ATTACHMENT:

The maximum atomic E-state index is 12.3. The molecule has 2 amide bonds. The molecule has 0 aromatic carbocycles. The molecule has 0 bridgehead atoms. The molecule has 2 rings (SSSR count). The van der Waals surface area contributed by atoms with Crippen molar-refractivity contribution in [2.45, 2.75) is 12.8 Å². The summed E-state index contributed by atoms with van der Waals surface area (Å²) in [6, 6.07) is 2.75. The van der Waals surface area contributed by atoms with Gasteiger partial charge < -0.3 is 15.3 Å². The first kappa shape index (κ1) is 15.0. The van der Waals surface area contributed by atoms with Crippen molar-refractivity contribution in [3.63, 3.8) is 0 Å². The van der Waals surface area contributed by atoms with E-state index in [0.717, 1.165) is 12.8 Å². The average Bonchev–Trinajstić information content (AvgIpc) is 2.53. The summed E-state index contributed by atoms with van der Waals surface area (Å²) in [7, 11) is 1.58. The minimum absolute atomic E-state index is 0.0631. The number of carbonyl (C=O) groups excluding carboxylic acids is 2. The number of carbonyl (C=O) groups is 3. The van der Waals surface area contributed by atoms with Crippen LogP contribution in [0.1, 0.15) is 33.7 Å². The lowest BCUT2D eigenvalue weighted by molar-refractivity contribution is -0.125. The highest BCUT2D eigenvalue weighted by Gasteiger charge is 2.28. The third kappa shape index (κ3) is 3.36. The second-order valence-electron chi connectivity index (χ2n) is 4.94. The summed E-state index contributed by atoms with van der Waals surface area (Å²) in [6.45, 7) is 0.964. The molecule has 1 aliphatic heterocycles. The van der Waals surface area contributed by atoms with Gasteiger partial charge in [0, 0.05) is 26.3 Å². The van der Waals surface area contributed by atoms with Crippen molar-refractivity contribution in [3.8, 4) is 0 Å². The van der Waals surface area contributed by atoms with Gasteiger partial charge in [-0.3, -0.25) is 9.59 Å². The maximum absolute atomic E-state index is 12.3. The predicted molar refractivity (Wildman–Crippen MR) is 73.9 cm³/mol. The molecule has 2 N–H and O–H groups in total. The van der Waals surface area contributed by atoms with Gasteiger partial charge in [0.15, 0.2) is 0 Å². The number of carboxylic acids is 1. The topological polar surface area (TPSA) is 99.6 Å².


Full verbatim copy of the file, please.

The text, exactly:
The maximum atomic E-state index is 12.3. The molecule has 2 amide bonds. The molecule has 0 aromatic carbocycles. The molecule has 0 bridgehead atoms. The molecule has 2 rings (SSSR count). The van der Waals surface area contributed by atoms with Crippen molar-refractivity contribution in [2.45, 2.75) is 12.8 Å². The summed E-state index contributed by atoms with van der Waals surface area (Å²) in [6, 6.07) is 2.75. The van der Waals surface area contributed by atoms with Gasteiger partial charge < -0.3 is 15.3 Å². The first kappa shape index (κ1) is 15.0. The van der Waals surface area contributed by atoms with Crippen molar-refractivity contribution in [3.63, 3.8) is 0 Å². The van der Waals surface area contributed by atoms with E-state index in [0.717, 1.165) is 12.8 Å². The average Bonchev–Trinajstić information content (AvgIpc) is 2.53. The summed E-state index contributed by atoms with van der Waals surface area (Å²) in [7, 11) is 1.58. The minimum absolute atomic E-state index is 0.0631. The number of carbonyl (C=O) groups excluding carboxylic acids is 2. The number of carbonyl (C=O) groups is 3. The van der Waals surface area contributed by atoms with Crippen LogP contribution in [0.1, 0.15) is 33.7 Å². The lowest BCUT2D eigenvalue weighted by molar-refractivity contribution is -0.125. The highest BCUT2D eigenvalue weighted by Gasteiger charge is 2.28. The third kappa shape index (κ3) is 3.36. The second-order valence-electron chi connectivity index (χ2n) is 4.94. The summed E-state index contributed by atoms with van der Waals surface area (Å²) in [6.45, 7) is 0.964. The molecule has 1 aliphatic heterocycles. The van der Waals surface area contributed by atoms with Gasteiger partial charge in [0, 0.05) is 26.3 Å². The van der Waals surface area contributed by atoms with Crippen molar-refractivity contribution in [3.8, 4) is 0 Å². The van der Waals surface area contributed by atoms with Gasteiger partial charge in [-0.3, -0.25) is 9.59 Å². The maximum absolute atomic E-state index is 12.3. The predicted molar refractivity (Wildman–Crippen MR) is 73.9 cm³/mol. The molecule has 2 N–H and O–H groups in total. The van der Waals surface area contributed by atoms with Gasteiger partial charge in [0.15, 0.2) is 0 Å². The number of carboxylic acids is 1. The topological polar surface area (TPSA) is 99.6 Å².